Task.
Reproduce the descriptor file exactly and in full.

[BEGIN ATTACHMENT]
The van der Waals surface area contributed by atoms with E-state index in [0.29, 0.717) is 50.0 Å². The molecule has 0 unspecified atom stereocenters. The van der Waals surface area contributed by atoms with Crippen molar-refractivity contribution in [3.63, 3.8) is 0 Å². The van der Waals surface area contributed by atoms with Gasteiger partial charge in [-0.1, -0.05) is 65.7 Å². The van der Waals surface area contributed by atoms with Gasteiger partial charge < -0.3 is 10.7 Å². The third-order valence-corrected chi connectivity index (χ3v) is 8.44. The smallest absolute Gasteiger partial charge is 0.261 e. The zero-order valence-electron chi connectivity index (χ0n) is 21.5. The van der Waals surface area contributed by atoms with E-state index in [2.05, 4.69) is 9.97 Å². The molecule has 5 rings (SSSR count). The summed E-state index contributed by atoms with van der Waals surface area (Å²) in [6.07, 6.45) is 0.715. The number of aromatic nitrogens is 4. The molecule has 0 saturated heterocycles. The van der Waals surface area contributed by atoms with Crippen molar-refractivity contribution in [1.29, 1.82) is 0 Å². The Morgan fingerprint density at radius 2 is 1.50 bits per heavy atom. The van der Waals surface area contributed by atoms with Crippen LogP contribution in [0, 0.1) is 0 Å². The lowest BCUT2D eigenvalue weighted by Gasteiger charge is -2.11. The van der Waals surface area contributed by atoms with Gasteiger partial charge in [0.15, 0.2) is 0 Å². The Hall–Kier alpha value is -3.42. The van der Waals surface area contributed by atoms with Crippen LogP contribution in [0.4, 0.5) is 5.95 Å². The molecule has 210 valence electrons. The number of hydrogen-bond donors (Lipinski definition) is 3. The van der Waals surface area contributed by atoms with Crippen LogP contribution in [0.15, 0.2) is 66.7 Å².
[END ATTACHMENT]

The van der Waals surface area contributed by atoms with E-state index in [0.29, 0.717) is 50.0 Å². The molecule has 0 unspecified atom stereocenters. The van der Waals surface area contributed by atoms with Crippen molar-refractivity contribution in [3.63, 3.8) is 0 Å². The van der Waals surface area contributed by atoms with Gasteiger partial charge in [-0.1, -0.05) is 65.7 Å². The van der Waals surface area contributed by atoms with Gasteiger partial charge < -0.3 is 10.7 Å². The third-order valence-corrected chi connectivity index (χ3v) is 8.44. The smallest absolute Gasteiger partial charge is 0.261 e. The zero-order valence-electron chi connectivity index (χ0n) is 21.5. The van der Waals surface area contributed by atoms with E-state index in [2.05, 4.69) is 9.97 Å². The molecule has 5 rings (SSSR count). The summed E-state index contributed by atoms with van der Waals surface area (Å²) in [6.07, 6.45) is 0.715. The number of aromatic nitrogens is 4. The molecule has 0 saturated heterocycles. The van der Waals surface area contributed by atoms with Crippen molar-refractivity contribution in [1.29, 1.82) is 0 Å². The Morgan fingerprint density at radius 2 is 1.50 bits per heavy atom. The van der Waals surface area contributed by atoms with Crippen LogP contribution in [0, 0.1) is 0 Å². The lowest BCUT2D eigenvalue weighted by Gasteiger charge is -2.11. The van der Waals surface area contributed by atoms with Gasteiger partial charge in [0.15, 0.2) is 0 Å². The Hall–Kier alpha value is -3.42. The van der Waals surface area contributed by atoms with Crippen LogP contribution in [0.4, 0.5) is 5.95 Å². The molecule has 210 valence electrons. The number of hydrogen-bond donors (Lipinski definition) is 3. The van der Waals surface area contributed by atoms with Crippen LogP contribution in [0.15, 0.2) is 66.7 Å².